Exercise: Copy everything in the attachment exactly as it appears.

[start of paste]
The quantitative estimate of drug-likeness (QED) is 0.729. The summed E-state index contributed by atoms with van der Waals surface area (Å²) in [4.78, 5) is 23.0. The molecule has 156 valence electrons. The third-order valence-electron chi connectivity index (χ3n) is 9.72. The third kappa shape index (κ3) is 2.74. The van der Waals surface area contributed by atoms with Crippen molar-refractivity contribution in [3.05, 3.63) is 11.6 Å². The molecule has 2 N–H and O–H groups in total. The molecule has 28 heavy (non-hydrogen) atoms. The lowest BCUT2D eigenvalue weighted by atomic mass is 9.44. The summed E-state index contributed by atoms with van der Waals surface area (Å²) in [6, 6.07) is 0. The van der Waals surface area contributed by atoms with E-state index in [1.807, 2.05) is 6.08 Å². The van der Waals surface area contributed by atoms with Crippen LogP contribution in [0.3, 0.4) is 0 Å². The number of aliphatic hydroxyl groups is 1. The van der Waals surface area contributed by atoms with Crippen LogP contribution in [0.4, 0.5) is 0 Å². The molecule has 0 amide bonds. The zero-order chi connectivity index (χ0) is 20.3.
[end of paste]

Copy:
The quantitative estimate of drug-likeness (QED) is 0.729. The summed E-state index contributed by atoms with van der Waals surface area (Å²) in [4.78, 5) is 23.0. The molecule has 156 valence electrons. The third-order valence-electron chi connectivity index (χ3n) is 9.72. The third kappa shape index (κ3) is 2.74. The van der Waals surface area contributed by atoms with Crippen molar-refractivity contribution in [3.05, 3.63) is 11.6 Å². The molecule has 2 N–H and O–H groups in total. The molecule has 28 heavy (non-hydrogen) atoms. The lowest BCUT2D eigenvalue weighted by atomic mass is 9.44. The summed E-state index contributed by atoms with van der Waals surface area (Å²) in [6, 6.07) is 0. The van der Waals surface area contributed by atoms with E-state index in [1.807, 2.05) is 6.08 Å². The van der Waals surface area contributed by atoms with Crippen LogP contribution in [0.3, 0.4) is 0 Å². The number of aliphatic hydroxyl groups is 1. The van der Waals surface area contributed by atoms with Crippen LogP contribution in [0.4, 0.5) is 0 Å². The molecule has 0 amide bonds. The zero-order chi connectivity index (χ0) is 20.3.